The Importance Of Silver Pagoda In Cambodia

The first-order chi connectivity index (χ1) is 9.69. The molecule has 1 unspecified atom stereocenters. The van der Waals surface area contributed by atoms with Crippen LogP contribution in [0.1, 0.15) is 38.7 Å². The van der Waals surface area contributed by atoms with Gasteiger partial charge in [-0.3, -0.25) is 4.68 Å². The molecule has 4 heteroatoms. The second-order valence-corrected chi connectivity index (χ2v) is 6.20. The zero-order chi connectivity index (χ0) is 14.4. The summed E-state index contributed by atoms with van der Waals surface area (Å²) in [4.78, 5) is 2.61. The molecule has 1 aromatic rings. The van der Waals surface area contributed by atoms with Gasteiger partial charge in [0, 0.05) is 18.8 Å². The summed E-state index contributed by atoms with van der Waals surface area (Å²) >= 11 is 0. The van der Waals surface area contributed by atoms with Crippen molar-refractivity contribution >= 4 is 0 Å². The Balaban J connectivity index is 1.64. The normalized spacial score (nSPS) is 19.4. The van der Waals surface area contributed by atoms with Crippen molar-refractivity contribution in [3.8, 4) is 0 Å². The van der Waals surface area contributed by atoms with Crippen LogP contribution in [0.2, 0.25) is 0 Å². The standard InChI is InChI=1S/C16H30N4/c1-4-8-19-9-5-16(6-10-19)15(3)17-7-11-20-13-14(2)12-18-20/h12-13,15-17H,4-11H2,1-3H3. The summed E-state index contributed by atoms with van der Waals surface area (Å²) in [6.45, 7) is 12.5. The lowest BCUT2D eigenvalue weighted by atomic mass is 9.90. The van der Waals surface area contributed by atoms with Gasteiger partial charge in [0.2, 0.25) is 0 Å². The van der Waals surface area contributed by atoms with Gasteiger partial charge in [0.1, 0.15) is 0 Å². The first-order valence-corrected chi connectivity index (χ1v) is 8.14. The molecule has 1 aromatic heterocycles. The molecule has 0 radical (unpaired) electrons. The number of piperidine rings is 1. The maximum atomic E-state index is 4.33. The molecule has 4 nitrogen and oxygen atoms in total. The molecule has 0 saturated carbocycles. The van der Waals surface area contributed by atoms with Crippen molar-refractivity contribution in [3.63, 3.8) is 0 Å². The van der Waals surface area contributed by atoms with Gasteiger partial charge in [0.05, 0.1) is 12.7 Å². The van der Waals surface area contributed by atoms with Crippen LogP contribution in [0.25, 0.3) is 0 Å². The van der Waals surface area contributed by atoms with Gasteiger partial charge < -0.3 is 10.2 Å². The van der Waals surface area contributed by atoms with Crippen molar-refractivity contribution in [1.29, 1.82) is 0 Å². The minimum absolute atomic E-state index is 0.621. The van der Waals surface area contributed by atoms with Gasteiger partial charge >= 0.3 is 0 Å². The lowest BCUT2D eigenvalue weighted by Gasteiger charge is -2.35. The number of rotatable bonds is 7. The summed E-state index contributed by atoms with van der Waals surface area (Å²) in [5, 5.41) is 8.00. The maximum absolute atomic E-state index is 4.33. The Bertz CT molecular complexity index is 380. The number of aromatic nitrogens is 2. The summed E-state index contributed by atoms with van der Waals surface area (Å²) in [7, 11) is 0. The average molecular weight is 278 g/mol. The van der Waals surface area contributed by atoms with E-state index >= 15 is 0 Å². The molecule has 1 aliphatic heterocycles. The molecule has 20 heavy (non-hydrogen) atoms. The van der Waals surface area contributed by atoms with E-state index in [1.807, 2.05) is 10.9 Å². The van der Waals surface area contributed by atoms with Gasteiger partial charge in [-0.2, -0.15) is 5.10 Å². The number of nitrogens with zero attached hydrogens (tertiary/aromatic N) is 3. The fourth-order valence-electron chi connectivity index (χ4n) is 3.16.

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Within the Royal Palace compound is the extravagant Silver Pagoda, also known as Wat Preah Keo or Temple of the Emerald Buddha. It is so named for its floor, which is covered with five tons of gleaming silver. You can sneak a peek at some of the 5000 tiles near the entrance, but most are covered to protect them. Cambodia’s Royal Palace complex was begun by King Norodom I (ruled 1860-1904) in 1886, when the capital was moved to Phnom Penh. Most buildings were completed before World War I, with involvement by French administrators and Thai designers and architects. French influence can be seen in the formal gardens which enhance the palace, and there are some European-style buildings on the grounds. Now Royal Palace is a home to His Majesty Preah Bat Samdech Preah Sihamoni, King of Cambodia. The pagoda was originally constructed of wood in 1892 during the rule of King Norodom, who was apparently inspired by Bangkok’s Wat Phra Keo, and was rebuilt in 1962. It was preserved by the Khmer Rouge to demonstrate to the outside world its concern for the conservation of Cambodia’s cultural riches. Although more than half of the pagoda’s contents were lost, stolen or destroyed in the turmoil that followed the Vietnamese invasion, what remains is spectacular. This is one of the few places in Cambodia where bejewelled objects embodying some of the brilliance and richness of Khmer civilisation can still be seen. Royal Palace and the Silver Pagoda sit side by side on Sothearos Boulevard

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